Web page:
Terence Cheng, University of Adelaide, Singapore Management

The Impact of health shocks on subjective well-being: Evidence from a monthly panel of elderly Singaporeans
Tuesday, 12 December 2017 - 2:30 pm to 4:00 pm
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Contact person: 
Myra Yazbeck
Email: 
myazbeck@uottawa.ca
Phone: 
613-562-5800
Extension: 
1156
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No
Cost to attend: 
Free of charge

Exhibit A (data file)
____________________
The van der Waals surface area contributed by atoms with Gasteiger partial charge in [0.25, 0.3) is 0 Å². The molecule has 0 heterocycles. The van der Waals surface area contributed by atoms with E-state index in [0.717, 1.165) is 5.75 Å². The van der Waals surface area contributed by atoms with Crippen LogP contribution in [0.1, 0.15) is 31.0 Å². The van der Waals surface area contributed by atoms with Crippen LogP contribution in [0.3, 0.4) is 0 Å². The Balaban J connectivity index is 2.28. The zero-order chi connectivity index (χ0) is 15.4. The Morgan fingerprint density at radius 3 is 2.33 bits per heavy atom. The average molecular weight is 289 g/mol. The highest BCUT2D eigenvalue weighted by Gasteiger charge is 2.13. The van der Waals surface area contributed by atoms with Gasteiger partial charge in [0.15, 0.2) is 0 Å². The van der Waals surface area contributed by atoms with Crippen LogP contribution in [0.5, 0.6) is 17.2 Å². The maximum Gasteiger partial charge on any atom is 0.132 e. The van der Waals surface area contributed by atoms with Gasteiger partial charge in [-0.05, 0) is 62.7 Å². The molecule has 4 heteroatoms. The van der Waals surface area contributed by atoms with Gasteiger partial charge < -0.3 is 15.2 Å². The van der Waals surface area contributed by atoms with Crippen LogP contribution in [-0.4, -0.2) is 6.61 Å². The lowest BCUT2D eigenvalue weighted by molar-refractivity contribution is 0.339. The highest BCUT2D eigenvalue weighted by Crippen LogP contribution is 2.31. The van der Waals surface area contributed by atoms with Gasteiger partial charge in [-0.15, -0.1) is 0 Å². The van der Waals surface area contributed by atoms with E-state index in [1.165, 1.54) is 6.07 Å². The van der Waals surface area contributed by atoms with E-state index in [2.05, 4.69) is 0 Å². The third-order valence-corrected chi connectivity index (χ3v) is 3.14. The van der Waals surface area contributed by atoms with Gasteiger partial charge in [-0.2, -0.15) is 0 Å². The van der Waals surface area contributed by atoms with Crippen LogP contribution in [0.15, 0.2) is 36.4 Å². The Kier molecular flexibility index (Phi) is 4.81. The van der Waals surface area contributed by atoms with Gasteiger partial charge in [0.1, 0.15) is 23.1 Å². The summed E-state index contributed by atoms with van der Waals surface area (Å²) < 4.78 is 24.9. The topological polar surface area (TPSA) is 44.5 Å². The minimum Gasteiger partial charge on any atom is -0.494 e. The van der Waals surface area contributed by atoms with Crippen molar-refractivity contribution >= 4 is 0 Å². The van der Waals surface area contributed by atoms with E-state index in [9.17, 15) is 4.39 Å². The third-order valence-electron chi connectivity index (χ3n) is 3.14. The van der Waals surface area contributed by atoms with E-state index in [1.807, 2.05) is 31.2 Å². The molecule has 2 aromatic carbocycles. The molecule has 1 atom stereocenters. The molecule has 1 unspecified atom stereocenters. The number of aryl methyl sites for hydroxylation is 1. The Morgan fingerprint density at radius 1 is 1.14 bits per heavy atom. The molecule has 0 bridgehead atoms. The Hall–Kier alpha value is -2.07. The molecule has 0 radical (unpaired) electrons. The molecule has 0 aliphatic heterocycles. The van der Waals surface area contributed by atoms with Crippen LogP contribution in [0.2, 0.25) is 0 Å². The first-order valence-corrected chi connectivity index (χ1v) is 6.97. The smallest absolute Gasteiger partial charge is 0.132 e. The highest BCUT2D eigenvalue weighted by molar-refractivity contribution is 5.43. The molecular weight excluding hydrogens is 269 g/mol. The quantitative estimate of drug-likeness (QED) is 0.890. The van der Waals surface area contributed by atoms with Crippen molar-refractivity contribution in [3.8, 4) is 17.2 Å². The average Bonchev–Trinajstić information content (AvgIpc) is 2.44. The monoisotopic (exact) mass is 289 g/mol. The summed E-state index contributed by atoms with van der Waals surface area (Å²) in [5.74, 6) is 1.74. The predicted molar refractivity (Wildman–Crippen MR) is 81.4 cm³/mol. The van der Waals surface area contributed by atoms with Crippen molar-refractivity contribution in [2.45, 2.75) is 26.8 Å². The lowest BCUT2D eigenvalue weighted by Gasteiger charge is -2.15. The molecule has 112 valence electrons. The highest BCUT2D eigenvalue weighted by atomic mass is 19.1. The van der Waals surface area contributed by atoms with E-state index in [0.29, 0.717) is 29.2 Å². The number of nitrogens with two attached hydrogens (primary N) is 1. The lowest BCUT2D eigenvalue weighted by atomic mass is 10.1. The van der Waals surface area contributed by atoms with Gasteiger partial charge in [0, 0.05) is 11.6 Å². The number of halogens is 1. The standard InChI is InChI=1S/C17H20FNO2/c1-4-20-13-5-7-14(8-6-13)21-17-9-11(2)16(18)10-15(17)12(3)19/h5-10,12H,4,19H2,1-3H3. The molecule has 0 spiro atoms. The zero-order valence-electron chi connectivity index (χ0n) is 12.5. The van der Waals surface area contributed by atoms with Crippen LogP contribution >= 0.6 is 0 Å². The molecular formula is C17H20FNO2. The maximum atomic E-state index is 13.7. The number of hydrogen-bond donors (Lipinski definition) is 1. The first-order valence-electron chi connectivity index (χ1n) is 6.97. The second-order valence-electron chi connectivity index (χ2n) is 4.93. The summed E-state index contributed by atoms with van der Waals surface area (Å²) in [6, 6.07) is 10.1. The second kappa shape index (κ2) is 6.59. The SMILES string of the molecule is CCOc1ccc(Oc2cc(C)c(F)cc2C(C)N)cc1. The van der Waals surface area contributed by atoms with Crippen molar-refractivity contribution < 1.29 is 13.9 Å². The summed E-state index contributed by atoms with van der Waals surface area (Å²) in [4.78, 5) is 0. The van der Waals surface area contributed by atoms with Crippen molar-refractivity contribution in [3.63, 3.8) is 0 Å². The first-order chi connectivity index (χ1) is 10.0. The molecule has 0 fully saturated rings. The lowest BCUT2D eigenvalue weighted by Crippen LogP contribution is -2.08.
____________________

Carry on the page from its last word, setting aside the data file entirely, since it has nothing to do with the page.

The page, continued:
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Abstract The Singapore life Panel is a monthly panel survey of a population representative sample of 50-70 year old Singaporeans and their spouses. Included in the monthly data collection,are questions about new diagnosis of chronic conditions as well as subjective well-being questions asking about overall life satisfaction,as well as specific domains of life including health and social contacts.This paper draws on 22 waves of the survey to study the impact of newly diagnosed chronic conditions on subjective well-being. We focus on major diseases - cancer, stroke, and heart disease. We find evidence of adaptation where respondents' life satisfaction appears to revert to normal within 4-5 months of the health shock. Females appears to suffer a greater loss in life satisfaction following a shock, than males. The impact of specific diseases on life satisfaction varies,with cancer showing a large enduring effect, while heart disease has a shorter effect. Female's report higher satisfaction with social contacts following a health crises. Other covariates that are found to be significant include unemployment, income and widowhood. Female respondents experience an increase in life satisfaction associated with widowhood and males show a reduction.